Andrew Hill:                          I think that’s right. I mean I set out very clearly knowing that I was going to have to write the book essentially in my free time, to write about something that I was going to enjoy writing about. And I guess that was the starting point. But at the same time, and I find this in day-to-day journalism as well, I think if you are trying to understand the topic, writing it down helps you clarify what you know and what you don’t know about something. And occasionally you may want to write it down and acknowledge that you don’t know the additional elements that you could have gotten into if the book was 6,000 pages long. But just being able to make that selection and to choose what you want to write about does help clarify your thinking I think.

Alison Jones:                        Yes, I couldn’t agree more. And I think it also positions you as a creator as well as a consumer. And I think both are important. I mean, obviously, the better quality stuff you consume, the better quality stuff you’re likely to create, but there’s a definitely swing of energy between the two that I think is really healthy.

Andrew Hill:                          Yes. I mean, one of the things that I found in writing Ruskinland was that I had started with a journalistic view that I had to know everything about this before I could start to write it down. But clearly in publishing it works the other way around. You start with a proposal, so it’s sort of an outline, which is then, you begin to explore. And sometimes of course the outline changes because you’ve learned more, you’ve contradicted something that you thought was true, we found a contradictory piece of evidence. So it was a fascinating process just because it was very different from my weekly or monthly process of writing features or columns.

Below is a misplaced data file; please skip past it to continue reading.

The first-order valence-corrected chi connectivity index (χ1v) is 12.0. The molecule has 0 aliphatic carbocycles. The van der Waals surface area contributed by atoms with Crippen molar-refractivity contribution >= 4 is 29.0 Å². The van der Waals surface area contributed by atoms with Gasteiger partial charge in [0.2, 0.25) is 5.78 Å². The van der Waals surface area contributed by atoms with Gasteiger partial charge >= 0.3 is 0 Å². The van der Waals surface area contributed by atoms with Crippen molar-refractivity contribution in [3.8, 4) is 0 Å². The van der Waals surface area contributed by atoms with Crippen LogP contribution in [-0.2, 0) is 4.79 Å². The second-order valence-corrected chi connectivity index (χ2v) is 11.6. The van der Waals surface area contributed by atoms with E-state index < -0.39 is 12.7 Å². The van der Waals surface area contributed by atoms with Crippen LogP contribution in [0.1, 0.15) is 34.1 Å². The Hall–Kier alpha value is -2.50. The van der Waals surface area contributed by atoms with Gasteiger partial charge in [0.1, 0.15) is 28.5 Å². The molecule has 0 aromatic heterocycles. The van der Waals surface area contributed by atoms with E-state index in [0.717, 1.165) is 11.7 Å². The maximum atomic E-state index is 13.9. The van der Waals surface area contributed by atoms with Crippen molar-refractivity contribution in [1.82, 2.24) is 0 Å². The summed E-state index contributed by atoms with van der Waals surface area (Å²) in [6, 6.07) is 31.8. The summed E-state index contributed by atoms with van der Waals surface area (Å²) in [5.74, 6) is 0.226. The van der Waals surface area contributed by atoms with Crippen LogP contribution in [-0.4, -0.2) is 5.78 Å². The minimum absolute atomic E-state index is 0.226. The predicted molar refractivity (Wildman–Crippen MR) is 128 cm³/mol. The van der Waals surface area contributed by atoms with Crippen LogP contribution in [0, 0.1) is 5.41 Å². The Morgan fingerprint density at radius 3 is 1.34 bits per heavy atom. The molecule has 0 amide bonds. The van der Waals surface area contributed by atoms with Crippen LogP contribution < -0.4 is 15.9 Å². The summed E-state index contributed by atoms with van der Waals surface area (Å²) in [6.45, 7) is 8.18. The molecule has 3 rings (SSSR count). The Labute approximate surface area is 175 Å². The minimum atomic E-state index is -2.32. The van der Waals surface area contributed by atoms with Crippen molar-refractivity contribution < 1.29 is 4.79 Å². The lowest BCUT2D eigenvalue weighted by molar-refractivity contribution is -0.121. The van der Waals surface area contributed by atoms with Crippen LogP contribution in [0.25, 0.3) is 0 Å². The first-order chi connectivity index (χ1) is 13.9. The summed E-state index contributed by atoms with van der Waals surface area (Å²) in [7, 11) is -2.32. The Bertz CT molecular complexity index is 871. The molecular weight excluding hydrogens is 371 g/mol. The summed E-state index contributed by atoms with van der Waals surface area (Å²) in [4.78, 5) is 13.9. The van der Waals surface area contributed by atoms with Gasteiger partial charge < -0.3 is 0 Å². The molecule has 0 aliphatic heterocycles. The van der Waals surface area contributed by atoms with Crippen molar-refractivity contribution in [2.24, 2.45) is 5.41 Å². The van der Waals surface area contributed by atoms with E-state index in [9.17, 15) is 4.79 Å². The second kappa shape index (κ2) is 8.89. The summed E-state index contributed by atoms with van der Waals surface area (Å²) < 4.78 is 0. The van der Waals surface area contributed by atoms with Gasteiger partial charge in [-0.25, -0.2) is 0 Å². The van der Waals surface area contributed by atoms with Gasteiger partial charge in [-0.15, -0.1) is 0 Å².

Alison Jones:                        And very different timescales as well, which is quite pleasant, I imagine if you’re a journalist. It doesn’t have to be done tomorrow.

Andrew Hill:                          Yeah. Although I did benefit from the fact that it’s John Ruskin’s bicentennial this year and that seemed like a pretty substantial deadline so ….

Alison Jones:                        Oh yes, that’s a bit immovable.

Andrew Hill:                          That did help me reach the moment of completion. I think I talked to some agents actually connected with the Business Book Award who say journalists are generally pretty terrible about getting things done because they always want to research a bit more. And also because of what I’ve just alluded to, which is that they think that they need to do all the research before they could even put pen to paper. Where of course an agent or a publisher is hoping that you’re going to show something for your work. Right? But before you get to the actual moment of deadline.

Alison Jones:                        Yes it is. As a publisher, it’s quite nerve-racking sometimes when your author tells you that it’s all coming together, but you have nothing, they’ve not actually submitted anything. So yes.

Andrew Hill:                          What’s the trick? What’s the trick to get writers, intransigent writers or even secretive writers to reveal their hand?

Alison Jones:                        Well, OUR trick is that we ask for the draft manuscript, which then gets reviewed by our development editor ahead of the final delivery. And that does help, because it brings the deadline forward. And if they say, “Oh I haven’t got it,” you say, “Well just send us what you have.” And that does help. But also we stay quite closely in touch with our authors. And most of our authors are business people that, they aren’t writers, they’re certainly not journalists. And so we are supporting them probably more than most traditional publishers would support their writers used to writing for a living. So we tend to be much closer, more in contact. The alarm bells tend to ring in conversations sooner than it would if you were just letting them get on with it.